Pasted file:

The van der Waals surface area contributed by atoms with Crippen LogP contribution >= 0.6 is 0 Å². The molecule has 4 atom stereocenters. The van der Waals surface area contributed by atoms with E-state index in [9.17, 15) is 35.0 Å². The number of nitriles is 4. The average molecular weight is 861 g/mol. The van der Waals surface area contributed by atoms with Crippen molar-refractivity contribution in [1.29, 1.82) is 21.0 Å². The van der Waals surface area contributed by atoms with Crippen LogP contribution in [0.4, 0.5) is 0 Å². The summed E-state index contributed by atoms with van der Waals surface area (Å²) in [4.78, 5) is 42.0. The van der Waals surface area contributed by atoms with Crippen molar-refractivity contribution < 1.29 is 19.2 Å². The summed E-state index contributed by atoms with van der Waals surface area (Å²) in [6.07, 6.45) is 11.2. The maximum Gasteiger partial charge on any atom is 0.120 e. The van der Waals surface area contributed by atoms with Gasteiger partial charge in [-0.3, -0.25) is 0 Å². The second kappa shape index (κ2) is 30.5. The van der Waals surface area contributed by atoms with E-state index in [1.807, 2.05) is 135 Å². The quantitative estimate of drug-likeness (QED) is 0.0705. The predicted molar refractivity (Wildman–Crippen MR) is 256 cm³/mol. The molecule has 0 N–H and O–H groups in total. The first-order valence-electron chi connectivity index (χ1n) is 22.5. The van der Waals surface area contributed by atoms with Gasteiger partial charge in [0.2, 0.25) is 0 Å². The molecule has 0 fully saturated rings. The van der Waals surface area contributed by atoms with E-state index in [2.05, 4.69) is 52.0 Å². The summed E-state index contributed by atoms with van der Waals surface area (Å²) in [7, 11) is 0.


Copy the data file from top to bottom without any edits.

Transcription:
The van der Waals surface area contributed by atoms with Crippen LogP contribution >= 0.6 is 0 Å². The molecule has 4 atom stereocenters. The van der Waals surface area contributed by atoms with E-state index in [9.17, 15) is 35.0 Å². The number of nitriles is 4. The average molecular weight is 861 g/mol. The van der Waals surface area contributed by atoms with Crippen molar-refractivity contribution in [1.29, 1.82) is 21.0 Å². The van der Waals surface area contributed by atoms with Crippen LogP contribution in [0.4, 0.5) is 0 Å². The summed E-state index contributed by atoms with van der Waals surface area (Å²) in [4.78, 5) is 42.0. The van der Waals surface area contributed by atoms with Crippen molar-refractivity contribution < 1.29 is 19.2 Å². The summed E-state index contributed by atoms with van der Waals surface area (Å²) in [6.07, 6.45) is 11.2. The maximum Gasteiger partial charge on any atom is 0.120 e. The van der Waals surface area contributed by atoms with Gasteiger partial charge in [-0.3, -0.25) is 0 Å². The second kappa shape index (κ2) is 30.5. The van der Waals surface area contributed by atoms with E-state index in [1.807, 2.05) is 135 Å². The quantitative estimate of drug-likeness (QED) is 0.0705. The predicted molar refractivity (Wildman–Crippen MR) is 256 cm³/mol. The molecule has 0 N–H and O–H groups in total. The first-order valence-electron chi connectivity index (χ1n) is 22.5. The van der Waals surface area contributed by atoms with Gasteiger partial charge in [0.2, 0.25) is 0 Å². The molecule has 0 fully saturated rings. The van der Waals surface area contributed by atoms with E-state index in [2.05, 4.69) is 52.0 Å². The summed E-state index contributed by atoms with van der Waals surface area (Å²) in [7, 11) is 0.